Hot on the tail of an acclaimed Edinburgh Fringe season, and having enjoyed a sold-out run at the Sydney Opera House earlier this year, My Leonard Cohen comes to Rose Theatre Kingston on Saturday 30 June at 7.30pm

Stewart D’Arrietta and his six-piece band offer a stirringly personal celebration of the late, legendary Leonard Cohen, offering distinctive arrangements of his most iconic music. Don’t miss the rare opportunity to catch this prolific Australian performer, composer and musical director in the UK.

You have written/performed numerous shows, including material from the likes of Tom Waits and Lennon and McCartney, was it inevitable that you would put on a show about another monumental songwriter & performer Leonard Cohen?

There are a great many songwriters that I like, but a particular set of circumstances made me rediscover Leonard Cohen and write a show about him back in 2013. The show has evolved a lot since then – I’m constantly revising the set list to find songs and interpretations that best suit the band I’m working with. 

In addition to the classics that most people will recognize, Tower of Song, the sensual I’m Your Man and of course, the almost anthemic Hallelujah, I try to introduce audiences to a few less known gems in Cohen’s catalogue of music. This year we have introduced the heartrending In My Secret Life, the kaleidoscopic Closing Time and the menacing The Future. 

I have been performing Cohen’s music for some years and have a great respect for the man and his music.

In Lennon: Through A Glass Onion you stripped the songs right back to their core and the songs felt very powerful, is that something you like to do, to show the brilliance of the songwriting?

Songs are an art form which are not caught in time, like a painting or sculpture. I have enjoyed reinterpreting Cohen’s music. It’s malleable and I do rearrange it.

These songs are definitely not stripped back. In the case of Cohen’s songs, I’ve added a bit of groove, not stripped it away – my own arrangements. What I aim to offer is not an impersonation of Cohen, but arresting and imaginative interpretations of his most powerful works.

This tour features some wonderful theatres which have quite an intimate feeling, do you enjoy that having recently played much larger places?

I’ve played at Montreal Jazz Festival, The Riverside Theatre London, EX Theatre Toyko and The Soho Playhouse New York and though the atmosphere is great in all of these venues, there’s nothing quite like a smaller, more intimate venue. 

The summers of 2017 and 2016, I’ve spent performing My Leonard Cohen at the Edinburgh Fringe Festival, and if you’ve ever been to Edinburgh you’ll understand that all the venues at Fringe are very small and intimate. We’ve sold out so many shows in Edinburgh, and it’s a great feeling to play these great songs in such an intimate venue to so many people – the atmosphere is incredible. I’ve no doubt playing Waterside Sale will be the same!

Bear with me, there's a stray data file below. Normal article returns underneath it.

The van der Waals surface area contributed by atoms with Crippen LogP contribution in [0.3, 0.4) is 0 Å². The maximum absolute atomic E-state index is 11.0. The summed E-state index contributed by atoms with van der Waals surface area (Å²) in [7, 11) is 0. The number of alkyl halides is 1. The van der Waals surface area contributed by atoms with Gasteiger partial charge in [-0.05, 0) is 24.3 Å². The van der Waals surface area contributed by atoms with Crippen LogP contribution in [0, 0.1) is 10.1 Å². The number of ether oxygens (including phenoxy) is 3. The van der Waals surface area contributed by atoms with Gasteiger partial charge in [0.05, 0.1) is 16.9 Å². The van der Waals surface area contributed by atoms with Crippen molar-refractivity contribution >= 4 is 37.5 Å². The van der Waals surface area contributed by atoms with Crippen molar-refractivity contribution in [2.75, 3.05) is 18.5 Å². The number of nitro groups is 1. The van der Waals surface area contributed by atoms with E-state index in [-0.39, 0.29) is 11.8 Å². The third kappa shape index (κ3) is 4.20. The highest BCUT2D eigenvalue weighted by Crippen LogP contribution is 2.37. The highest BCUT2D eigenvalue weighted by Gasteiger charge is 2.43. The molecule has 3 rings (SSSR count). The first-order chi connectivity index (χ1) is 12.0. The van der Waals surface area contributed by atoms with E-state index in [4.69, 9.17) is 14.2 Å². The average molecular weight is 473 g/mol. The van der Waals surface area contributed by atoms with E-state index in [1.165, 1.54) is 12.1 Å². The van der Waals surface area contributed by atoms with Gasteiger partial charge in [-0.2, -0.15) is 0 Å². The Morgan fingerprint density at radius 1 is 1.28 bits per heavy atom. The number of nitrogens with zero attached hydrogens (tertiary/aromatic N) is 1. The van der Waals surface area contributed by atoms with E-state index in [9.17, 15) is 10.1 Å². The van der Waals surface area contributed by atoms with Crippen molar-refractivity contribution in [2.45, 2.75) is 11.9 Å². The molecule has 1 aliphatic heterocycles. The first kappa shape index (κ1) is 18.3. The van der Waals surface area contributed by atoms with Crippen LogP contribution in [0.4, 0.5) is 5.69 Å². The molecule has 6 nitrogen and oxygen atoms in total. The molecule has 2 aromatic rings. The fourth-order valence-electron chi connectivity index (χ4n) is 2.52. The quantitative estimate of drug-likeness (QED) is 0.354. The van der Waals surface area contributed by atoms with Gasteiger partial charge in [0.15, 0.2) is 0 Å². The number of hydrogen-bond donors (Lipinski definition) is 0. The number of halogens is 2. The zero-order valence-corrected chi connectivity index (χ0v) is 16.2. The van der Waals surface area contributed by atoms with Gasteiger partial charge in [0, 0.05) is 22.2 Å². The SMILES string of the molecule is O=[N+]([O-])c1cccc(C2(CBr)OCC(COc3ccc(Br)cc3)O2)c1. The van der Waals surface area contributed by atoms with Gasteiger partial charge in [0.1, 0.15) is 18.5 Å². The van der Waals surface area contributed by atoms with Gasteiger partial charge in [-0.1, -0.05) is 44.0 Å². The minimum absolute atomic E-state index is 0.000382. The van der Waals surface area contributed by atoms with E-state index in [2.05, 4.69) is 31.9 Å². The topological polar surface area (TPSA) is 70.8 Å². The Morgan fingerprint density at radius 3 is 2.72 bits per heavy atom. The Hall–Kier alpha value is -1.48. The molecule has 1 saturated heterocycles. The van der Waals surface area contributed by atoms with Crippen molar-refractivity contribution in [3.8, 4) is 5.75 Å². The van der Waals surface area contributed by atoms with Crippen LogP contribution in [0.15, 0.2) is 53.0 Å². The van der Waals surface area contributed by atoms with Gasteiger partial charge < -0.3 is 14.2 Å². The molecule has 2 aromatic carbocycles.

Leonard Cohen is such a revered songwriter; do you feel daunted by performing what are regarded by many musicians/songwriters as masterpieces?

Of course, it’s always daunting to work with material that has such a passionate following, but I don’t aim to sound like Cohen or to recreate his work. I play Cohen as you haven’t heard him before. Don’t expect an impersonation.

In three successful shows you have performed as John Lennon, Tom Waits and now Leonard Cohen, all of these were not only great songwriters, they also had a distinctive humour, is that side of an artist important to you?

Some cynics say that Leonard Cohen’s music is ‘music to slash your wrists by’. Those people obviously never really listened properly to Leonard’s lyrics. He was so clever and funny! They didn’t call him ‘Laughing Lenny’ for nothing. I think it adds extra facets to his work, offering us new ways of looking at life, to face the tough times with a little humour.

I try to maintain some of that humour in my interpretation of Cohen’s work. The show is punctuated by anecdotes about Cohen’s life, a narrative frame by which audiences can contemplate his life and work. It helps audiences understand a little of Cohen’s darkly humorous view of the world.

You have been writing and performing music nearly all your life, what is it about music that compels and captivates us all?

Music is my drug. It’s something I just have to do all day, every day. I have connected with so many people worldwide through playing music, I’m incredibly grateful that I’m able to do so. There’s something so convivial and universal about the enjoyment of music, which brings people together.

My Leonard Cohen will be at Rose Theatre Kingston Sat 30 Jun, 7.30pm. Tickets start from £10 and are available online, rosetheatrekingston.org, by phone, 020 8174 0090, or from the Box Office.